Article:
With its sun, wind and surf, Hawaii is ideally positioned for such a sea change. Here, solar energy is a given, wind power a duh, and wave-power possibly just a Hang-Ten away. Not to mention the geo-thermal power contained in all that volcanic activity. In fact, with policy wonks, techno geeks and eco-interests all looking toward the same goal, the Aloha State is poised to become a global force in sustainability, exporting know-how and technology instead of importing fuel and food.

Blue Planet Foundation’s Mikulina and Rogers believe Hawaii can be energy-independent within a decade.

But what, more specifically, makes Hawaii a mecca for alt-fuel seekers while simultaneously making it vulnerable to fossil-fuel peddlers?

“First of all, there’s the geographic isolation of the island,” says Kimura. “We’re one of the most, if not the most, isolated locations in the world. We’re literally in the middle of the Pacific Ocean – 2,500 miles from LA and 4,000 miles from Asia in general… It’s not like it’s convenient to get here (ditto for imported foods and fuels). … We import I’d say 50 to 60 percent of our food, and as a result of that – and importing oil – we export $7 billion of our capital. We spend $7 billion annually for that energy. When you take all of those factors together, the fact is that we have no economic security, and Hawaii needs to move toward an oil-independent, clean energy/fossil-free future. … Also, take into account that the economy here is largely tourist based, and the cost of living is almost two times higher than in ¬†just about every major city in the United States.”

The flip-side, Kimura says, looks better.¬† “I see two opportunities here. First of all, the opportunity for us to be self-sustaining. We have some of the best wind, some of the best solar, some of the best access to the ocean and to waste-biomass because of our agriculture industry. … All these are natural resources that could be converted into power, or even just fuel for our cars, like biodiesel. I think that’s step one — becoming energy efficient. Step two is exporting our knowledge and our technology. … It might not be mission-critical for others today, but it will be. These problems are magnified in Hawaii, but they become a reality within ten years in other parts of the world. That second point could become a key economic driver for Hawaii.”

All across O’ahu are impressive indicators for the future.

Hickam Air Force Base has a hydrogen fueling station where many of its vehicles – electric-drive vehicles, be they fuel-cell or internal-combustion that burn hydrogen – can fill ‘er up. That was built about three years ago. Now the station is powered by 146 kilowatts of solar power – enough to energize about 30 homes. The 180-watt panels were manufactured and installed by Honolulu based Sunetric. The hydrogen plant itself was a joint venture between the state of Hawaii and the United States Air Force.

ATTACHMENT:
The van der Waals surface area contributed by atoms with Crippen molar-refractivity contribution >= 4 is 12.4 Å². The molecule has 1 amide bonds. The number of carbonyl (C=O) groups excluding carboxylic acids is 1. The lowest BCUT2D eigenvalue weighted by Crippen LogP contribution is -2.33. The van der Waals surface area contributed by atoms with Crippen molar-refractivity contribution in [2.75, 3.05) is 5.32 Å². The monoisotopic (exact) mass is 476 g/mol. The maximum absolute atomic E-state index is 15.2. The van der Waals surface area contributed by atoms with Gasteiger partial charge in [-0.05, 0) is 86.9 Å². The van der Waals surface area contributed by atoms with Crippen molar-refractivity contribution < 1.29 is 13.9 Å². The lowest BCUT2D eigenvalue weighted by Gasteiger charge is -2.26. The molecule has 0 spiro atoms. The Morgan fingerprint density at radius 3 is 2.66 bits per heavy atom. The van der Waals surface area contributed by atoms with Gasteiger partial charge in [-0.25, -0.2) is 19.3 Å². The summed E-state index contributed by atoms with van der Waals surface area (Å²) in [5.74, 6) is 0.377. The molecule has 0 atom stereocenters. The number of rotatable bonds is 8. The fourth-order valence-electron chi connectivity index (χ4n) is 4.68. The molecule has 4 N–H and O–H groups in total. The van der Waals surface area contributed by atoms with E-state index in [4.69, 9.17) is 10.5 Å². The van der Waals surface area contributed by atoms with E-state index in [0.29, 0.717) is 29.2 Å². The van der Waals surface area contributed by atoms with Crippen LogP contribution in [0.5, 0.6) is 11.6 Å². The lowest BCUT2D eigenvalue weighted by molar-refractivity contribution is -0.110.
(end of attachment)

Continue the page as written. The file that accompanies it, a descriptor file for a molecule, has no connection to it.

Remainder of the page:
Nearer to Waikiki, the historic Punahou School, where President Barack Obama graduated high school, class of ’79, has green shoots sprouting every which way. The circa-1841 campus is home to one of the most aggressive pushes toward sustainability of any school in the nation. Across 76 acres, 44 school buildings are spread, many with solar panels and other signs of sustainability. But since 2004, Punahou has taken greenness to a whole new level, with the opening of the LEED Gold Case Middle School in 2004-2005, and, now with construction underway on the uber-clean Omidyar K-1 Neighborhood and Tennis Complex, which Punahou hopes will receive¬†LEED Platinum upon its completion in 2010-2011.

In 2006, Punahou’s Case Middle School was named “Greenest School in America” by the GreenGuide. It features waterless urinals, photovoltaic arrays, as well as curricula and field-trips that focus on all elements of sustainability, from eating local food to being socially responsible and community driven, to being environmentally active. Oh, and the vending machines don’t have candy.

Over at Sopogy, the company is, to use surfer lingo, throwin’ some serious heat.

Sopogy's Solar Nova Concentrator (Photo: Sopogy)

Sopogy's Solar Nova Concentrator (Photo: Sopogy)

Founded by Kimura in 2002¬†(one of several clean-energy/eco-friendly companies he’s pioneered over the past 17 years), Sopogy introduced a new product yesterday at the Solar Power International Conference and Expo in Anaheim, Calif. – the first commercially available rooftop Concentrating Solar Power (CSP) collector – called the SopoFlare. CSP’s have previously been designed for deserts, or spread across acres and large fields.

“These are about 30 percent cheaper than traditional solar collectors. And the cool thing is that when we launched the product, we had so many hits on our website that it went down. It’s back up now. But people were freaking out!” Kimura said.

But that’s only the beginning, local entrepreneurs say. A number of new projects are coming online – have actually been announced – that amount to almost a billion dollars worth of clean-energy projects in Hawaii. They span the universe of clean energy, from activated carbon to burning sugarcane to create power, to biodiesel projects to Sopogy’s own steam-energy advances, which use mirrors to intensify the energy of the sun, creating steam and then collecting it.